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    Re: Calibrating a sextant scale
    From: Paul Hirose
    Date: 2007 Nov 22, 21:10 -0800

    Alexandre E Eremenko wrote:
    > 
    > I understood from your previous message
    > that you have a theodolite and collimators
    > and you are going to make these tests soon,
    > and tell us the results for the three sextants
    > you mention.
    
    You have me confused with someone else. I have three theodolites and a 
    couple bubble sextants, but no marine sextants and no collimators.
    
    >>From time to time I look for a theodolite there,
    > and the price of a Wild T2 that you mention is well
    > over 1000 bucks, usually closer to 2000.
    
    The Kern DKM2 is another 1-second theodolite in the same class as the 
    Wild T2. I think both instruments were designed by Herr Wild (he left 
    his namesake company and went to the Kern company). Someone once sent me 
    a DKM2 to examine and possibly buy. I think he wanted $750 for it. An 
    instrument shop examined it and found that it was in good shape but 
    needed adjustment. I decided not to buy. The guy who ran the shop said 
    the DKM2 was the hardest of all theodolites to adjust. (He graduated 
    from the Kern school in Switzerland in the 1970s.) The later DKM2A model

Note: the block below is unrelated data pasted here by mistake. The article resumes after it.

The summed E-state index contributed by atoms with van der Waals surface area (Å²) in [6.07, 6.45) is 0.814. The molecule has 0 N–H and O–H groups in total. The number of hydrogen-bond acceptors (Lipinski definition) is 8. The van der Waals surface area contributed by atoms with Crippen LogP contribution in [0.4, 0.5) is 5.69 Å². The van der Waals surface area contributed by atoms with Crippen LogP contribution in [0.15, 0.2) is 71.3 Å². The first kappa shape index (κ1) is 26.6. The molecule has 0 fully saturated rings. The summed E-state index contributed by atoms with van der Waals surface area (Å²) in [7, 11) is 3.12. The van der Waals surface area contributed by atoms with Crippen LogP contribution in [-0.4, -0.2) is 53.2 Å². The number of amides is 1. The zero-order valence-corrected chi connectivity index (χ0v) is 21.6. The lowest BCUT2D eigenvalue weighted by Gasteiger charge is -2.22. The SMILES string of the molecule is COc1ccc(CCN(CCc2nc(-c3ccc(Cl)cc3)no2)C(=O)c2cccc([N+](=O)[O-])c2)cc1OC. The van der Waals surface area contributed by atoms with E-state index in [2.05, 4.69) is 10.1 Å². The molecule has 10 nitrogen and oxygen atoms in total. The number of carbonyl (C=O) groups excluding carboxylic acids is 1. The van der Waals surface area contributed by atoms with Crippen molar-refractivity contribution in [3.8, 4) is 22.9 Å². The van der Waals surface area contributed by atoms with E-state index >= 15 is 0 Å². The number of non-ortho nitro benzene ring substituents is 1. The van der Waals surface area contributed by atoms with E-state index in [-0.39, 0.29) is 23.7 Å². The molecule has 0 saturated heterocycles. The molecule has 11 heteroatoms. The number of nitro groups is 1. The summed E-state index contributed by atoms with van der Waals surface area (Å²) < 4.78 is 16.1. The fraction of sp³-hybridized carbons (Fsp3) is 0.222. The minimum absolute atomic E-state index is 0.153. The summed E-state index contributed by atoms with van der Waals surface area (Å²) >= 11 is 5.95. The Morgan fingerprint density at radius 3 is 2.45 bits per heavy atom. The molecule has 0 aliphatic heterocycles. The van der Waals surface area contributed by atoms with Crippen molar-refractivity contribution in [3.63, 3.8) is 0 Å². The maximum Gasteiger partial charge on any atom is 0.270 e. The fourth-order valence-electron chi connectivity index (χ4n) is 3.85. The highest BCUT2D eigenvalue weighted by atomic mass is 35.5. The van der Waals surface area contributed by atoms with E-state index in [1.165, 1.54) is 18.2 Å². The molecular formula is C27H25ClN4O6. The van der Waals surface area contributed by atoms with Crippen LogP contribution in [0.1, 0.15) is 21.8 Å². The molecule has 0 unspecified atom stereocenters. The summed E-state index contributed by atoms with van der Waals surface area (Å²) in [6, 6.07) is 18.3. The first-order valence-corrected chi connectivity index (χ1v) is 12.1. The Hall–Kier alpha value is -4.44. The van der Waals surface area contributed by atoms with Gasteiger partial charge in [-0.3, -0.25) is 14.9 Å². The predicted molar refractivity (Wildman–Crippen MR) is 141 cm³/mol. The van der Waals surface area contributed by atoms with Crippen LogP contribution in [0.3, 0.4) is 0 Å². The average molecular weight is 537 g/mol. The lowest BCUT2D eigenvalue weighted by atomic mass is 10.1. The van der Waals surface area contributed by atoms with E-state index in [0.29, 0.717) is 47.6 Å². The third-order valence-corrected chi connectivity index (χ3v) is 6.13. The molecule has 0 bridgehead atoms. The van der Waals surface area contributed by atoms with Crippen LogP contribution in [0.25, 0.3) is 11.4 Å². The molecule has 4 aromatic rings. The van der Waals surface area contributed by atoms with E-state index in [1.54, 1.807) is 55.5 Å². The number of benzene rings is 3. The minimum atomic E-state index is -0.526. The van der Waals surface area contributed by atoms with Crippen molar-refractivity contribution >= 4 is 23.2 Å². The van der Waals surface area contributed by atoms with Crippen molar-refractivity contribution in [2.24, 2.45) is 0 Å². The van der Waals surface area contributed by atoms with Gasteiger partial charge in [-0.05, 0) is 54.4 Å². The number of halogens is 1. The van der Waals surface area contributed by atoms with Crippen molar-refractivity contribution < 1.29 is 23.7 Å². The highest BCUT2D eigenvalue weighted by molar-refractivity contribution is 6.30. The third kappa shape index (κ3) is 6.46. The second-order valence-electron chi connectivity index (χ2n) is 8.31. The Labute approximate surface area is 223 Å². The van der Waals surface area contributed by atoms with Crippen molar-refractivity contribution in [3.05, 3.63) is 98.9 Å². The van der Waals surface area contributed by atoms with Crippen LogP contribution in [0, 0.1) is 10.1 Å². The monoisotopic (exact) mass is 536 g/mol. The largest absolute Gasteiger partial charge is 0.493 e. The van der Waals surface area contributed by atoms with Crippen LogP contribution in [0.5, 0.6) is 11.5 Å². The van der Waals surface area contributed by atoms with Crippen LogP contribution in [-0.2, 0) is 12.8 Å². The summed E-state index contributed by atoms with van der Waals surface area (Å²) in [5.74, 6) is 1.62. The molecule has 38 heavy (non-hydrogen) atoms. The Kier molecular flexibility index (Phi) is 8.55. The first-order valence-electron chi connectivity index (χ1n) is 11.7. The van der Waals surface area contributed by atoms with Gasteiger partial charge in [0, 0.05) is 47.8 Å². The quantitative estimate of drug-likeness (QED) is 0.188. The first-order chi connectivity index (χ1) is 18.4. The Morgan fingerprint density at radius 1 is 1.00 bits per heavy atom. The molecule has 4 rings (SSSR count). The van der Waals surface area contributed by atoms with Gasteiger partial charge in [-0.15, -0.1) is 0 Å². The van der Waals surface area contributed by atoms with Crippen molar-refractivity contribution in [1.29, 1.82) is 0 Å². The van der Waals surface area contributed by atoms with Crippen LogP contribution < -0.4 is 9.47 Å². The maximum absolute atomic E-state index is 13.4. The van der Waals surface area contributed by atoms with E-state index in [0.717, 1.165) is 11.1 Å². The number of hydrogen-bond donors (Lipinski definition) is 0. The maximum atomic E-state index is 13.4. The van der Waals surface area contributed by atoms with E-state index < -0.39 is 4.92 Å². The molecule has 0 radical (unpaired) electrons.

was easier to work on, he said. There was one in new condition at his 
    shop, and he offered to sell it for $1800. That was too high for me. 
    Since then I've regretted not taking the offer.
    
    The Zeiss Th2 is also a 1 second instrument. They don't come up for sale 
    often. The man who runs Swisstek offered to sell me one, fully 
    calibrated with a warranty, for $4500. That price may be OK for a 
    professional, but as a hobbyist (who is not rich) I can't justify 
    spending that much.
    http://www.gmat.unsw.edu.au/currentstudents/ug/projects/f_pall/html/
    
    Here's a guy who's selling a Th2 with a night illumination system and 
    right angle eyepieces. It sounds like a great setup for celestial 
    observations, but he wants $3000. That's still too much.
    http://www.antiquesurveying.com/transits_and_theodolites.htm
    
    The other Zeiss company (Zeiss Jena) also made a 1 second theodolite, 
    the Theo 010. I see them on eBay once in a while. Never handled one, though.
    http://www.gmat.unsw.edu.au/currentstudents/ug/projects/f_pall/html/
    
    I own a Russian theodolite (ТЕОДОЛИТ 3Т2КП on the cover of the manual) 
    which reads to 1 second. It doesn't have the fit and finish of the Swiss 
    instruments, but it works and only cost $1200 new! However, the company 
    that was distributing them in the U.S. is out of business, I think.
    
    The Wild electronic theodolites may be worth looking at. They seem more 
    affordable than the old opto-mechanical models like the T2 and T3, 
    probably because they don't appeal so much to collectors. I've seen 
    T3000s sell for well under $2000. I once worked at a place which had 
    some T3000s in the tool crib, so I've played with this model a bit. It's 
    a beautiful instrument. Resolution is .1 second! It has digital LCD 
    angle readouts. The internal computer automatically compensates for 
    index error, horizontal collimation, etc. It removes the errors 
    mathematically so you don't have to fiddle with little adjusting screws. 
    There's even a fluid sensor to detect and cancel out the effect of minor 
    dislevelment. I may buy one of these someday.
    
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